Page 2 begins with “Read before you begin” general instructions, followed by the first 2 assembly steps.
Pages 3 and 4 give the balance of a total of 6 assembly steps.
Page 5 gives three marking and painting schemes as 2-views.
- An La-7 flown by Kozhedub in 1944. This is the boxart scheme, already described above
- An La-7 flown by Kozhedub, one year later in 1945. This may be the same aircraft now repainted. It still has the red propeller spinner, cowl and triangle behind the cowl. The upper surfaces are green (FS 34097). The undercarriage is still light blue (FS 35550). The tail still has the rudder tip as dark blue (FS 15200) at an angle. The Soviet stars are the same as before, with the white 27 on the fuselage also the same. What has changed in the markings is that the little red star kill marks now have illustrations of 3 Soviet medals next to them vs the 2 that were on the aircraft in 1944. The green laurel branches are no longer in evidence
- An La-7 with the post-war Czech Air Force. It is in a wave pattern of dark green (FS 34099) and green (FS 34097) above and light blue (FS 35550) below. It has the fuselage number 17 in white outlined in black and a red lightning bolt on the sides of the cowling. The national marking of a red, white and blue pie-sliced circle is on the rudder and above and below the wings. The propeller spinner is red. The Czech insignias on the decal sheet have to be assembled, pie-slice by pie-slice onto white circles. This could turn into a disaster easily trying to do that. Bad move Hobby Craft!!
Page 6 begins with seven rectangles that are differently shaded to indicate different colors and labeled with FS numbers (Federal Standard). Not everybody has a FS book to be able to tell what these colors are. Fortunately, they can be looked up on the internet. Hobby Craft should have just said what the darn colors were. Below this is a couple illustrations of the tops and bottoms of the La-7 schemes shown on the previous page.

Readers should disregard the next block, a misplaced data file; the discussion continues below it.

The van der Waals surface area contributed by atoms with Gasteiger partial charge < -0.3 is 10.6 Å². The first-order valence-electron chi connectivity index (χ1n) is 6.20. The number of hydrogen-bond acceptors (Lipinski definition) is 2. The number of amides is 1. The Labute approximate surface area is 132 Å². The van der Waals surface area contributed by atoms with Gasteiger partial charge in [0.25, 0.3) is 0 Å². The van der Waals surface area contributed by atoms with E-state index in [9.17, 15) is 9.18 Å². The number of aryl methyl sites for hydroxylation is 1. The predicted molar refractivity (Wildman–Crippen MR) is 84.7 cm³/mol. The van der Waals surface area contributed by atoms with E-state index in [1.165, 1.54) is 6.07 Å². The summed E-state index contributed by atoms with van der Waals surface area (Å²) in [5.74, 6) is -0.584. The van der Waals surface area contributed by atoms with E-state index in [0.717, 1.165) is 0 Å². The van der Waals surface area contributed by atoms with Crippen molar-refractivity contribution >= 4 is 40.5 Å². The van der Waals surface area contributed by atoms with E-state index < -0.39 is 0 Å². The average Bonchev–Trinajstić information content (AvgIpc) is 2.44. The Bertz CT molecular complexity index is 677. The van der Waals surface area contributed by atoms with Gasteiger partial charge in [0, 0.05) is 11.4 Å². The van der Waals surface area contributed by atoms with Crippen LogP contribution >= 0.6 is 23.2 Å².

There are no parts tree illustrations in the instructions. Trees are not alphabetized, like we usually see done in kits, but part numbers are on the trees next to the parts.
The first large medium gray parts tree holds: the cockpit floor and bulkheads, instrument panel, cockpit side panels, pilot seat and it’s back armor, rear cockpit shelf, an inaccurate joy stick (more on this later), individual propeller blades, propeller center hub, propeller spinner, engine cooling fan, cowling, air scoop, horizontal tail surfaces and rudder, landing gear legs, main wheels, tail wheel, landing gear doors and actuator arms and pitot tube. (46 parts). Except for one end of this tree, it is identical to the one in Hobby Craft’s kit of the La-5 (reviewed elsewhere here). The new parts on that end are for the air intake that is further back under the belly of the La-7 than the smaller one that is under the nose of the La-5.
The second medium gray parts tree holds the fuselage halves and bombs with their shackles. This tree is identical to the one in Hobby Craft’s La-5 kit. (8 parts) The third medium gray tree holds the wing halves. The lower wing is full span. This tree too is identical to the one in Hobby Craft’s La-5 kit.
The single clear cockpit canopy part is next. Yep! You guessed it! Same as the La-5 kit. Nothing like getting all the miles you can out of molds…right?
Now, about that erroneous joystick in the kit. It is molded as a staff with a pistol grip at the top that has a lever behind it. The La-7, according to some blue prints sent to me by a Russian pen pal years ago, has a joystick that is a staff with an open oval at the top that has buttons and levers in the center of it. I believe that the buttons are triggers for the guns? This configuration is similar to the joystick found in British Spitfires.
Parts have engraved panel lines. Flaps and rudder and cockpit canopy are molded solid. So, it would take some surgery to reposition the flaps and rudder or open the canopy.
The decal sheet, already described above completes the kit’s contents.
This kit is now out of production.